Miguel de Cervandes and His Relevance in Today’s Turbulent World
What do Gustave Flaubert, Henry Fielding and Fyodor Dostoyevsky have in common? Apart from the fact that they were all literary writers, there is also another, more subtle connection among these men: they were all inspired by Miguel de Cervandes, the author of the world’s first modern novel (Don Quixote). Despite his success as a writer, however, Cervandes didn’t receive any royalties for what became the world’s first best seller, which was eventually translated into more than 60 languages (royalties were not a thing back then). Yet, this didn’t seem to bother him because he also wrote another book, The Labors of Persiles and Segismunda, until the day he died.
Also, even though the pen was mightier than the sword even back then, Cervandes didn’t look down on conventional means of fighting. In fact, he was an adept military man, who distinguished himself in the battle of Lepanto in 1571, fighting the Turks. In that battle he was wounded severely and even lost his left arm. Yet, that didn’t stop him, as he continued his career as a soldier for a few more years after that, once he recovered.
Leading a very eventful and harsh life, brimming with challenges that would be daunting to most people, Cervandes went on to prove that it is possible, even in turbulent times like the ones he lived in, to have a fulfilling life. Amidst all this chaos, he found time to marry Catalina de Salazar y Palacios (1584) and remain married to her until his death in 1616.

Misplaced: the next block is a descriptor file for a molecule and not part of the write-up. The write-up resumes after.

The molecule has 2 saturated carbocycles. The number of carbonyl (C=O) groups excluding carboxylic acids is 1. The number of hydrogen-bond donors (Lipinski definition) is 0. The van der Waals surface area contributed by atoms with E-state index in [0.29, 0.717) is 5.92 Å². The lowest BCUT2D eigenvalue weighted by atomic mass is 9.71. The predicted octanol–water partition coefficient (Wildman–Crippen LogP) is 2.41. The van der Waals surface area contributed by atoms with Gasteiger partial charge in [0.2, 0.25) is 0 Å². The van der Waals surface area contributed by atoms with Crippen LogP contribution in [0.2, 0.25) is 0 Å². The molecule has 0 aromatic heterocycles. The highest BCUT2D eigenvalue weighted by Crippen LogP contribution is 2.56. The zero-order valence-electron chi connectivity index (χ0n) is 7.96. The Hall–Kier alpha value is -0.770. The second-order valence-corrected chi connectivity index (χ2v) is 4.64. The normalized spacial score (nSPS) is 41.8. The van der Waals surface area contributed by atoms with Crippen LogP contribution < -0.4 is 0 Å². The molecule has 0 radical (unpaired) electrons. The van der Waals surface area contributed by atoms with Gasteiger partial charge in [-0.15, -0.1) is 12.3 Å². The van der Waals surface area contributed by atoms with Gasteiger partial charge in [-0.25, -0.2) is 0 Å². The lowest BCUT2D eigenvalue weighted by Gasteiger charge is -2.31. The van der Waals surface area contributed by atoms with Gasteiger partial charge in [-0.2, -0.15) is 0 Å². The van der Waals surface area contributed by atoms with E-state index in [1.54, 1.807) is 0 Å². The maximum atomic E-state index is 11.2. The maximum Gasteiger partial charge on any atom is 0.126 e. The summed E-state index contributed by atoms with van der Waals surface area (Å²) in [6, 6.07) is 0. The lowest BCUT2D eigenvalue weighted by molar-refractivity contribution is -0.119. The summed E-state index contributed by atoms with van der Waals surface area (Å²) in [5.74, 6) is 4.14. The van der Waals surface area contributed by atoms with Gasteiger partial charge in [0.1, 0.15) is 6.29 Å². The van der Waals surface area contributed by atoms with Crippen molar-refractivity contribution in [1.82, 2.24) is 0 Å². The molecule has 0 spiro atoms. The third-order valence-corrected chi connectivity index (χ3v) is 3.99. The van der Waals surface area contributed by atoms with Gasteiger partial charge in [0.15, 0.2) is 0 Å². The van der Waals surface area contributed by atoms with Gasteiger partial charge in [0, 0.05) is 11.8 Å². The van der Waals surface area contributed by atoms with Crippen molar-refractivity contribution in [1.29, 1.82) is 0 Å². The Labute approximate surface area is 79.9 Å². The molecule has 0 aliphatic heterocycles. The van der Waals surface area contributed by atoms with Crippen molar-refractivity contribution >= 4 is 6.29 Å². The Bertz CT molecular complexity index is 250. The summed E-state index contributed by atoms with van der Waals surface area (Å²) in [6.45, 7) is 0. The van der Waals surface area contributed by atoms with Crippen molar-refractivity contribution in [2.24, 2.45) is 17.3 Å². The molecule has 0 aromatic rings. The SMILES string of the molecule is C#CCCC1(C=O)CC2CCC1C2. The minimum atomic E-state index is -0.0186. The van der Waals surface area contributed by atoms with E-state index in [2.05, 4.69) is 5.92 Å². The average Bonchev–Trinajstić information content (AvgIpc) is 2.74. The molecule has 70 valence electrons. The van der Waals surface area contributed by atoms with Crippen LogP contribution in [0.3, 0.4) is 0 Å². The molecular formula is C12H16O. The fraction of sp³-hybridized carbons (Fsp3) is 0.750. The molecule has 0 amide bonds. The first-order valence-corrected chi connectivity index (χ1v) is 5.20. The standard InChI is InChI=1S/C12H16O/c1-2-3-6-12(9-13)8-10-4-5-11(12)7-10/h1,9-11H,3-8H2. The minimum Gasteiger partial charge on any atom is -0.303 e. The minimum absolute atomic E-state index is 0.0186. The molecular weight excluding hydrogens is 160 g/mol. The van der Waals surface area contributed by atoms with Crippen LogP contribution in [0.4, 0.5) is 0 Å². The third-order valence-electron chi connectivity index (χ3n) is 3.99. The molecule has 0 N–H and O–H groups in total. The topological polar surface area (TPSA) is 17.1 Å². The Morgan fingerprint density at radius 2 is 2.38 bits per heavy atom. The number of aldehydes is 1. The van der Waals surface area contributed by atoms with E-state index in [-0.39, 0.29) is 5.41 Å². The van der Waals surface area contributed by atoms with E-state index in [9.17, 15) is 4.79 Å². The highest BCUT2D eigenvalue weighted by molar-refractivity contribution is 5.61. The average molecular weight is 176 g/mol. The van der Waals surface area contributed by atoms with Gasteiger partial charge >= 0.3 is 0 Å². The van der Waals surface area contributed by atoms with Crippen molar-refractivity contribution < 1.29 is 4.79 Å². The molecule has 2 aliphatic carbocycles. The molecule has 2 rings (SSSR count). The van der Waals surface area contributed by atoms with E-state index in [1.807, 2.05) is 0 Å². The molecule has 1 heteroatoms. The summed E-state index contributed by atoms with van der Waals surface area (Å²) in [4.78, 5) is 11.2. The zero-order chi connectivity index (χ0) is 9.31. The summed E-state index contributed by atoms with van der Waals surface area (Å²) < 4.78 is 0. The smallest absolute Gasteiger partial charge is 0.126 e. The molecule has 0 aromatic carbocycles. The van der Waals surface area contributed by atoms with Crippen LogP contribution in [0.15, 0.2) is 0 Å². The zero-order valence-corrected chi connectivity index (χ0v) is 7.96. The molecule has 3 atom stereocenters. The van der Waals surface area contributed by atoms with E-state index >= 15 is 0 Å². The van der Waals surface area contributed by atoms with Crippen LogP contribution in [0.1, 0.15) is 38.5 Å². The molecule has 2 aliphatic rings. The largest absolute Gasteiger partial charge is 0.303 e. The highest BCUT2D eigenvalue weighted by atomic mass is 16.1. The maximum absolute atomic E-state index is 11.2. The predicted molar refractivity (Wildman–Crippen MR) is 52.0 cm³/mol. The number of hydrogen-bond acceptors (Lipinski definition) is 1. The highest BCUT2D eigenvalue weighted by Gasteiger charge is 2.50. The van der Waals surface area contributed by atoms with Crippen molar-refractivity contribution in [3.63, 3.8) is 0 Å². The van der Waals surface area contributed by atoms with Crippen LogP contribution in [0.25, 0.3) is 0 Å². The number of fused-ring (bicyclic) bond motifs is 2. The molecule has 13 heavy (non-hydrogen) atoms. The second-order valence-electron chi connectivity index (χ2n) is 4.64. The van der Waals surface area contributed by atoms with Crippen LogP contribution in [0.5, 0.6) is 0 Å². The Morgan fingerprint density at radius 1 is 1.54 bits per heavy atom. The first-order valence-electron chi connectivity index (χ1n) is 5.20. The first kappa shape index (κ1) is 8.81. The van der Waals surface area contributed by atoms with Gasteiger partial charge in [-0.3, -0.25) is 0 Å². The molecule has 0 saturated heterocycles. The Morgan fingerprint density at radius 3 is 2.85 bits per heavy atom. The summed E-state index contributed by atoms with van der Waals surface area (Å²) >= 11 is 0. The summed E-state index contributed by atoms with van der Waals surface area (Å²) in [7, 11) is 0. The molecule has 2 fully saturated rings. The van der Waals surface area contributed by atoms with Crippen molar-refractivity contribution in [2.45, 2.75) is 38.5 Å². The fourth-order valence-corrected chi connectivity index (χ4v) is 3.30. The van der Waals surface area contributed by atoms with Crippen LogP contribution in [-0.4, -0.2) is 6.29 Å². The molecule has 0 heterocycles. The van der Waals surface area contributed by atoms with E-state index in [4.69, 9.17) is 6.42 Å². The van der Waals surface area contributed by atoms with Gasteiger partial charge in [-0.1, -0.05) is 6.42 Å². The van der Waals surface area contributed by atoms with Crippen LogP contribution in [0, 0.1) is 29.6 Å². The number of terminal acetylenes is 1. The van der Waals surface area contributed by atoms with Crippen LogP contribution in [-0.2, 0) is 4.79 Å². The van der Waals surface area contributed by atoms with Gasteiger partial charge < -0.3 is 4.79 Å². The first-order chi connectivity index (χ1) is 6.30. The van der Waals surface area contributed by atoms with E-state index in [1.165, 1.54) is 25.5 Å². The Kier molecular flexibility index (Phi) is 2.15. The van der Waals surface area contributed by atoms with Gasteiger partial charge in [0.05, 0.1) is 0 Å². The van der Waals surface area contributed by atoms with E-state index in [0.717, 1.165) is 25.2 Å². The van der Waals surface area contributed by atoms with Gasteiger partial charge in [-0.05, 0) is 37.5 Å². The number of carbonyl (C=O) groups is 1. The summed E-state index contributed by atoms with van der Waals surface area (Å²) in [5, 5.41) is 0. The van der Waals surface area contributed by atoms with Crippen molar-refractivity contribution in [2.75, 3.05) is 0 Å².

So, what does Cervandes have to teach us about our time, 400 years after his death? Well, the fact that he carried on living his life despite the political climate of his time being stormy and him being in the middle of that storm, can be a bit of an inspiration for some of us who are ready to migrate to another country because the current political leader doesn’t agree with our political conviction. Also, Cervandes was crippled and even imprisoned at one point, yet he didn’t lose hope. Still, today we find the loss of a job or the failure of a relationship so unbearable that we are convinced that the end is near. Finally, Cervandes wrote one of the world’s most famous classics, a true litarary legacy that transcended cultural borders, for many generations, without getting any measurable acknowledgement from the world during his life (which is why he had to work to sustain his hobby of writing). Yet today if we post something on social media and we don’t receive enough likes, or if we do something for our manager (who after all pays us for the work we put in) and we don’t get some praise, we feel depressed.
Perhaps Miguel de Cervandes is more relevant today than ever before. Not just because of the fact that his works continue to entertain fiction fans of all ages, but mostly because of what he stood for: the unassailable courage and resilience that made even the most difficult times a challenge he wholeheartedly accepted.
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